Last Day In Cecil Court

So, after twenty years at my bookshop in Cecil Court, I have finally taken the plunge, turned the key in the door for the last time and become a book dealer rather than a shop keeper. I am glad so many old customers came into the shop during my last few weeks there, to say goodbye and to leave their contact details, and most of them asked how I felt. Did I feel sad after so long? Was it a wrench to leave?
But the truth is I felt numb; packing up 15,000 books with the fanatical care which comes naturally to a book lover, and moving 300 odd boxes, the only thing I felt was my aching muscles. I even felt vaguely sorry for myself until I had a chat with an American customer of twenty years standing, who said his library was over 20,000 books and he had had to move it three times. Furthermore the only other person he allowed to pack his books was his wife. (I must admit, she looked as though she could do with a pick-me-up.)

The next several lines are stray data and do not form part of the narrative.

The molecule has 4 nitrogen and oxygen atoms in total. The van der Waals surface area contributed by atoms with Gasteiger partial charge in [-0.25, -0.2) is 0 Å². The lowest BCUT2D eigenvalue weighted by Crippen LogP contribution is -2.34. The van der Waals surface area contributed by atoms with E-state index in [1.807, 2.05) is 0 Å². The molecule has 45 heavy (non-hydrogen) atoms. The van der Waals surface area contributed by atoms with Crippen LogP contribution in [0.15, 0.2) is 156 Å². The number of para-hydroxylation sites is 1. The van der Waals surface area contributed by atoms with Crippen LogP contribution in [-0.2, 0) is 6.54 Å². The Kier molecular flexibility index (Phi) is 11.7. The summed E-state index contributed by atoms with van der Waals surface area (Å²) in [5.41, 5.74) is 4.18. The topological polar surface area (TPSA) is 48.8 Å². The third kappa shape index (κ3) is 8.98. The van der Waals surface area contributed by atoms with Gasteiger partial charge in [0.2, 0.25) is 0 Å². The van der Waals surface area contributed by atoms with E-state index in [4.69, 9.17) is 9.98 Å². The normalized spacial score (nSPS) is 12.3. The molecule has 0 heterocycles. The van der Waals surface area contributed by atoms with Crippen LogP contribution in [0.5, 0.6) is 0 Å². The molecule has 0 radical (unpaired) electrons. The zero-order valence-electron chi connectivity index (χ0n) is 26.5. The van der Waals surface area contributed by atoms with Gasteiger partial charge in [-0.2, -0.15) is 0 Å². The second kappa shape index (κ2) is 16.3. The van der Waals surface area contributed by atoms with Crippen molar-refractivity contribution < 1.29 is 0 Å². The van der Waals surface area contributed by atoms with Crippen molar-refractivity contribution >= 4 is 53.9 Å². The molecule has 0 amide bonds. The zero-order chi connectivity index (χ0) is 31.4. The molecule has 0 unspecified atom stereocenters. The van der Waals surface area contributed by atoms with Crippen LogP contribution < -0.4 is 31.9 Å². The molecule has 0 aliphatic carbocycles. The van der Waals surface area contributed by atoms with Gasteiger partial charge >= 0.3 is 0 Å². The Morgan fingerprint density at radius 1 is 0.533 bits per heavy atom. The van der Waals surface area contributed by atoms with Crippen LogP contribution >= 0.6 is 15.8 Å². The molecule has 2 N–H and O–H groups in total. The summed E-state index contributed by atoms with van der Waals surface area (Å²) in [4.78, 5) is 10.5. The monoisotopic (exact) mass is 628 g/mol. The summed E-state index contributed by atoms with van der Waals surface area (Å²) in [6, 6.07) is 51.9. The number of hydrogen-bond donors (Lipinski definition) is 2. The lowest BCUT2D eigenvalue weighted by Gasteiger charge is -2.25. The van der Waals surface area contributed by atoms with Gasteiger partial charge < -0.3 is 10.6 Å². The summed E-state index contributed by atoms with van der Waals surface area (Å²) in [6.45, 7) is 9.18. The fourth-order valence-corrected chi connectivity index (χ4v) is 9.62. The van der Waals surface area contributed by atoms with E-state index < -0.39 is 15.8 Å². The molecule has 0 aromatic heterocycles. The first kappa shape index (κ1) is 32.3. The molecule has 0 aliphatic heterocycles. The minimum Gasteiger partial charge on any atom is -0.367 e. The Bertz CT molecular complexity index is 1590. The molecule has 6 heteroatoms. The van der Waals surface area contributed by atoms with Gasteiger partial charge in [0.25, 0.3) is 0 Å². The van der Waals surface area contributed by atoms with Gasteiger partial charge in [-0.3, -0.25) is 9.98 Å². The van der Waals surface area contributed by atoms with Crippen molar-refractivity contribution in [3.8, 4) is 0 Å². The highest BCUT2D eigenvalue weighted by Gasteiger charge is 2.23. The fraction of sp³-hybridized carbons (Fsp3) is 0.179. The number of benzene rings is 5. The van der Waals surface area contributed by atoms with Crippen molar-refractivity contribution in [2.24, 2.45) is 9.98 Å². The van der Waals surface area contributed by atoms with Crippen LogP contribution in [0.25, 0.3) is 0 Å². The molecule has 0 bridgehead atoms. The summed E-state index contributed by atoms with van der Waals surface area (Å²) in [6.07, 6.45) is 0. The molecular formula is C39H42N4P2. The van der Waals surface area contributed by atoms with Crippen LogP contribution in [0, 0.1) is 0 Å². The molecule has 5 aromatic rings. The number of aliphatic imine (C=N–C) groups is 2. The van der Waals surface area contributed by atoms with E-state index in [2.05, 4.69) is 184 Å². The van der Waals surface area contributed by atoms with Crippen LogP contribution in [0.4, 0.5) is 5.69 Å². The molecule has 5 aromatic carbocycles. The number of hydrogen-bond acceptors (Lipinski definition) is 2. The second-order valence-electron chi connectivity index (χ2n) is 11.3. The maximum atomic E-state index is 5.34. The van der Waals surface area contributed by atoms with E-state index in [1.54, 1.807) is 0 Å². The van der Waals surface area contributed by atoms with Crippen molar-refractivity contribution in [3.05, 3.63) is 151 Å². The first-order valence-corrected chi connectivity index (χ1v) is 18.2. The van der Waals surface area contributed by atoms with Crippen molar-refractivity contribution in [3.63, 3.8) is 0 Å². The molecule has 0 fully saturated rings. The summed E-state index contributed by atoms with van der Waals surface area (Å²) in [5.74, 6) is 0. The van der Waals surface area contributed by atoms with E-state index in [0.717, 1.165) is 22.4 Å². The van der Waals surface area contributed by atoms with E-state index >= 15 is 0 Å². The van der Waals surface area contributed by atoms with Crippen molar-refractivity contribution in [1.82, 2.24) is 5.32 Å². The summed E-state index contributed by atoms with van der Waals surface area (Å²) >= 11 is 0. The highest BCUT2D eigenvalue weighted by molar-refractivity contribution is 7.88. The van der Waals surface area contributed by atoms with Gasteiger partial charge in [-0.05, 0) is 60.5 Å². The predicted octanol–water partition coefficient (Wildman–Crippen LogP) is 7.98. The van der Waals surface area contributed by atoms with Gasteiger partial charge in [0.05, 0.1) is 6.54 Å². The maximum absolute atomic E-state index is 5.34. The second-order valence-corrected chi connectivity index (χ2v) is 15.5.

But since then it has been a shock how much I miss Cecil Court, and miss, much more meeting my customers and colleagues (we had a hilarious evening together the night before I closed, when much wine was drunk). One customer, a retired army officer, told me that after he retired he dreamed vividly about army life, which he had never done during all his years of service. It’s true that you take people at work for granted, don’t notice that you see them more often than your friends and, over the years, develop real affection and respect for them. You don’t notice them until they’re not there. So all of you, please, please, contact me at